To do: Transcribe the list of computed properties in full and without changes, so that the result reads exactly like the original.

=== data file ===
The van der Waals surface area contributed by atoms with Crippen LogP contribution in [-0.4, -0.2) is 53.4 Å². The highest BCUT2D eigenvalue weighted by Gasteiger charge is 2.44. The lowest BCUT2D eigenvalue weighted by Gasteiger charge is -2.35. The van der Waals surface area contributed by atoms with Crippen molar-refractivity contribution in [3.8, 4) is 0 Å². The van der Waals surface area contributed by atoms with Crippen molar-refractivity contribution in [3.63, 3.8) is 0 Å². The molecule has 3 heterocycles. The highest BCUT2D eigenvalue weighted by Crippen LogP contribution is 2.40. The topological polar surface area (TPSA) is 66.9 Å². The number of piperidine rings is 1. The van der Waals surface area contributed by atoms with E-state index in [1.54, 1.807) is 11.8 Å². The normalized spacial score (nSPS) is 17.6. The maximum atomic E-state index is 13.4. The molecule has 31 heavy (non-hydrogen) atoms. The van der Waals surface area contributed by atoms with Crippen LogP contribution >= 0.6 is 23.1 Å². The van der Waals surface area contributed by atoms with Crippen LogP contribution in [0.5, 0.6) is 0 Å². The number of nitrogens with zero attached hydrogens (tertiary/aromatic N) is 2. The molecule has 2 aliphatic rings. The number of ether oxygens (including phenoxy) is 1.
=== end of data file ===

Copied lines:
The van der Waals surface area contributed by atoms with Crippen LogP contribution in [-0.4, -0.2) is 53.4 Å². The highest BCUT2D eigenvalue weighted by Gasteiger charge is 2.44. The lowest BCUT2D eigenvalue weighted by Gasteiger charge is -2.35. The van der Waals surface area contributed by atoms with Crippen molar-refractivity contribution in [3.8, 4) is 0 Å². The van der Waals surface area contributed by atoms with Crippen molar-refractivity contribution in [3.63, 3.8) is 0 Å². The molecule has 3 heterocycles. The highest BCUT2D eigenvalue weighted by Crippen LogP contribution is 2.40. The topological polar surface area (TPSA) is 66.9 Å². The number of piperidine rings is 1. The van der Waals surface area contributed by atoms with E-state index in [1.54, 1.807) is 11.8 Å². The normalized spacial score (nSPS) is 17.6. The maximum atomic E-state index is 13.4. The molecule has 31 heavy (non-hydrogen) atoms. The van der Waals surface area contributed by atoms with Crippen LogP contribution >= 0.6 is 23.1 Å². The van der Waals surface area contributed by atoms with Crippen LogP contribution in [0.5, 0.6) is 0 Å². The number of nitrogens with zero attached hydrogens (tertiary/aromatic N) is 2. The molecule has 2 aliphatic rings. The number of ether oxygens (including phenoxy) is 1.